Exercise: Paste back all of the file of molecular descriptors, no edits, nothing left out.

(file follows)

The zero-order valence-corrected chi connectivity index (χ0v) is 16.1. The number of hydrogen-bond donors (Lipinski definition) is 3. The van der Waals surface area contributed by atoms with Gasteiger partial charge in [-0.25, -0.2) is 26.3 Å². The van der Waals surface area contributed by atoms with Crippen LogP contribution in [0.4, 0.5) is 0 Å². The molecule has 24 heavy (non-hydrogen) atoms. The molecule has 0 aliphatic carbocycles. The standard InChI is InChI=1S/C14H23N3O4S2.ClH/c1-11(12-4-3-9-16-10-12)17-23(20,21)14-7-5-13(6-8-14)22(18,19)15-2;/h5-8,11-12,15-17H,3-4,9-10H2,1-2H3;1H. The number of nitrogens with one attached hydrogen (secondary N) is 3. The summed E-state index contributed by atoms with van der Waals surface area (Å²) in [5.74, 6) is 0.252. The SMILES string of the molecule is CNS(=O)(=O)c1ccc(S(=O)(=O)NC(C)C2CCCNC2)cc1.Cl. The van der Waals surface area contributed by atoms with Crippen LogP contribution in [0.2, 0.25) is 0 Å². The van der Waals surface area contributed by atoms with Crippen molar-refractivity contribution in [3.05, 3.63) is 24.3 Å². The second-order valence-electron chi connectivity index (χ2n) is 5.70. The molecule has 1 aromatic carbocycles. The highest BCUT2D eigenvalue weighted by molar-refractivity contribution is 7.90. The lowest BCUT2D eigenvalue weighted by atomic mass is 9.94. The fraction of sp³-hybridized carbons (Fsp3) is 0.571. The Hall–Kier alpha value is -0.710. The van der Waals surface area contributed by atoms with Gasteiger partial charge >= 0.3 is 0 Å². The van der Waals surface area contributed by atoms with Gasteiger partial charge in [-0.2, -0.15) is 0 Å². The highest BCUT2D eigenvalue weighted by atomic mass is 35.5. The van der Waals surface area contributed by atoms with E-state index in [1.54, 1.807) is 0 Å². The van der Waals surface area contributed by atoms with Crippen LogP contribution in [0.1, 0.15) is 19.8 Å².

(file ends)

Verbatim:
The zero-order valence-corrected chi connectivity index (χ0v) is 16.1. The number of hydrogen-bond donors (Lipinski definition) is 3. The van der Waals surface area contributed by atoms with Gasteiger partial charge in [-0.25, -0.2) is 26.3 Å². The van der Waals surface area contributed by atoms with Crippen LogP contribution in [0.4, 0.5) is 0 Å². The molecule has 24 heavy (non-hydrogen) atoms. The molecule has 0 aliphatic carbocycles. The standard InChI is InChI=1S/C14H23N3O4S2.ClH/c1-11(12-4-3-9-16-10-12)17-23(20,21)14-7-5-13(6-8-14)22(18,19)15-2;/h5-8,11-12,15-17H,3-4,9-10H2,1-2H3;1H. The number of nitrogens with one attached hydrogen (secondary N) is 3. The summed E-state index contributed by atoms with van der Waals surface area (Å²) in [5.74, 6) is 0.252. The SMILES string of the molecule is CNS(=O)(=O)c1ccc(S(=O)(=O)NC(C)C2CCCNC2)cc1.Cl. The van der Waals surface area contributed by atoms with Crippen LogP contribution in [0.2, 0.25) is 0 Å². The van der Waals surface area contributed by atoms with Crippen molar-refractivity contribution in [3.05, 3.63) is 24.3 Å². The second-order valence-electron chi connectivity index (χ2n) is 5.70. The molecule has 1 aromatic carbocycles. The highest BCUT2D eigenvalue weighted by molar-refractivity contribution is 7.90. The lowest BCUT2D eigenvalue weighted by atomic mass is 9.94. The fraction of sp³-hybridized carbons (Fsp3) is 0.571. The Hall–Kier alpha value is -0.710. The van der Waals surface area contributed by atoms with Gasteiger partial charge >= 0.3 is 0 Å². The van der Waals surface area contributed by atoms with Gasteiger partial charge in [-0.2, -0.15) is 0 Å². The highest BCUT2D eigenvalue weighted by atomic mass is 35.5. The van der Waals surface area contributed by atoms with E-state index in [1.54, 1.807) is 0 Å². The van der Waals surface area contributed by atoms with Crippen LogP contribution in [0.1, 0.15) is 19.8 Å².